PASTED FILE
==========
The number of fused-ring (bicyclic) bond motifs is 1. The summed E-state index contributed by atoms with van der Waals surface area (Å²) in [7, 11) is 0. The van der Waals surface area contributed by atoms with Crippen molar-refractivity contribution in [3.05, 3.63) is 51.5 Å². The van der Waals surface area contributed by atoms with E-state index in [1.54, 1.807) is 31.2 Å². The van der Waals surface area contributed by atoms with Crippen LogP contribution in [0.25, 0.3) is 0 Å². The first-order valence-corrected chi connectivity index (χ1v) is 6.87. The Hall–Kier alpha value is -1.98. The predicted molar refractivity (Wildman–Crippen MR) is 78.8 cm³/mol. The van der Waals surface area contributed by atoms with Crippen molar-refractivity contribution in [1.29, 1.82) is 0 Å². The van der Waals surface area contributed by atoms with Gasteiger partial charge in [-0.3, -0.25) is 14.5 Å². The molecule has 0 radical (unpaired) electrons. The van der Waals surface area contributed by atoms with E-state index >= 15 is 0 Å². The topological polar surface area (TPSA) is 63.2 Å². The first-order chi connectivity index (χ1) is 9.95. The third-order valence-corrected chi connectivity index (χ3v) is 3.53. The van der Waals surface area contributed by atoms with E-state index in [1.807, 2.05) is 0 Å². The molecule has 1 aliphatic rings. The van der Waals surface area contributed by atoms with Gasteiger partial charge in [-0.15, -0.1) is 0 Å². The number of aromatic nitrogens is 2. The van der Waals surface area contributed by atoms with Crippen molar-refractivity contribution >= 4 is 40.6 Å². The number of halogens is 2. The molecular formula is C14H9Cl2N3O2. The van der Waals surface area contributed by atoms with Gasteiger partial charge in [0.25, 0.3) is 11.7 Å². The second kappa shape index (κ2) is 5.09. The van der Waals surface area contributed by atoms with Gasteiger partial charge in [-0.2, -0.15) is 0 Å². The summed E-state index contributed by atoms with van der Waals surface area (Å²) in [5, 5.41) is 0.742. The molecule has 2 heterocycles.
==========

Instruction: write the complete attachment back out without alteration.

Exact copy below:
The number of fused-ring (bicyclic) bond motifs is 1. The summed E-state index contributed by atoms with van der Waals surface area (Å²) in [7, 11) is 0. The van der Waals surface area contributed by atoms with Crippen molar-refractivity contribution in [3.05, 3.63) is 51.5 Å². The van der Waals surface area contributed by atoms with E-state index in [1.54, 1.807) is 31.2 Å². The van der Waals surface area contributed by atoms with Crippen LogP contribution in [0.25, 0.3) is 0 Å². The first-order valence-corrected chi connectivity index (χ1v) is 6.87. The Hall–Kier alpha value is -1.98. The predicted molar refractivity (Wildman–Crippen MR) is 78.8 cm³/mol. The van der Waals surface area contributed by atoms with Crippen molar-refractivity contribution in [1.29, 1.82) is 0 Å². The van der Waals surface area contributed by atoms with Gasteiger partial charge in [-0.3, -0.25) is 14.5 Å². The molecule has 0 radical (unpaired) electrons. The van der Waals surface area contributed by atoms with E-state index >= 15 is 0 Å². The topological polar surface area (TPSA) is 63.2 Å². The first-order chi connectivity index (χ1) is 9.95. The third-order valence-corrected chi connectivity index (χ3v) is 3.53. The van der Waals surface area contributed by atoms with E-state index in [1.807, 2.05) is 0 Å². The molecule has 1 aliphatic rings. The van der Waals surface area contributed by atoms with Gasteiger partial charge in [-0.15, -0.1) is 0 Å². The number of aromatic nitrogens is 2. The van der Waals surface area contributed by atoms with Crippen molar-refractivity contribution >= 4 is 40.6 Å². The number of halogens is 2. The molecular formula is C14H9Cl2N3O2. The van der Waals surface area contributed by atoms with Gasteiger partial charge in [0.25, 0.3) is 11.7 Å². The second kappa shape index (κ2) is 5.09. The van der Waals surface area contributed by atoms with Gasteiger partial charge in [-0.2, -0.15) is 0 Å². The summed E-state index contributed by atoms with van der Waals surface area (Å²) in [5, 5.41) is 0.742. The molecule has 2 heterocycles.